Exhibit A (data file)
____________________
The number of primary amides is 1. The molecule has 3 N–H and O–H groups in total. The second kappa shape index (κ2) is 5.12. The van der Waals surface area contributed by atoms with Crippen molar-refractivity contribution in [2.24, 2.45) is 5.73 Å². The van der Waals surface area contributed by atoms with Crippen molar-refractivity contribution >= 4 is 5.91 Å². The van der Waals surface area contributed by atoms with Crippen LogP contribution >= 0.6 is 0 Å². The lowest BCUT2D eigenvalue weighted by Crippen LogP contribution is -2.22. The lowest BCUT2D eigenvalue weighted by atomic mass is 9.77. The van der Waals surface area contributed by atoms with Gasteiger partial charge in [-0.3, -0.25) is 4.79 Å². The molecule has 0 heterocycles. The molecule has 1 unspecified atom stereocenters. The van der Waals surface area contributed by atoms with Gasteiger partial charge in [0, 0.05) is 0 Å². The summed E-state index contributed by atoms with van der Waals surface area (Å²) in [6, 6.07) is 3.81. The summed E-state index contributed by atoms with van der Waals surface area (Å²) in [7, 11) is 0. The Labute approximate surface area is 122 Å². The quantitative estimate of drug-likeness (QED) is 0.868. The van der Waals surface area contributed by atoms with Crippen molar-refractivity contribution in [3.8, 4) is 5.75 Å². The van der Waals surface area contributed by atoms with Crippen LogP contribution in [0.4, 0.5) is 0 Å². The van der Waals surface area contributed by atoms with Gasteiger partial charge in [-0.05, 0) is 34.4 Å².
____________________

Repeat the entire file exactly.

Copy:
The number of primary amides is 1. The molecule has 3 N–H and O–H groups in total. The second kappa shape index (κ2) is 5.12. The van der Waals surface area contributed by atoms with Crippen molar-refractivity contribution in [2.24, 2.45) is 5.73 Å². The van der Waals surface area contributed by atoms with Crippen molar-refractivity contribution >= 4 is 5.91 Å². The van der Waals surface area contributed by atoms with Crippen LogP contribution >= 0.6 is 0 Å². The lowest BCUT2D eigenvalue weighted by Crippen LogP contribution is -2.22. The lowest BCUT2D eigenvalue weighted by atomic mass is 9.77. The van der Waals surface area contributed by atoms with Gasteiger partial charge in [-0.3, -0.25) is 4.79 Å². The molecule has 0 heterocycles. The molecule has 1 unspecified atom stereocenters. The van der Waals surface area contributed by atoms with Gasteiger partial charge in [0, 0.05) is 0 Å². The summed E-state index contributed by atoms with van der Waals surface area (Å²) in [6, 6.07) is 3.81. The summed E-state index contributed by atoms with van der Waals surface area (Å²) in [7, 11) is 0. The Labute approximate surface area is 122 Å². The quantitative estimate of drug-likeness (QED) is 0.868. The van der Waals surface area contributed by atoms with Crippen molar-refractivity contribution in [3.8, 4) is 5.75 Å². The van der Waals surface area contributed by atoms with Crippen LogP contribution in [0.4, 0.5) is 0 Å². The van der Waals surface area contributed by atoms with Gasteiger partial charge in [-0.05, 0) is 34.4 Å².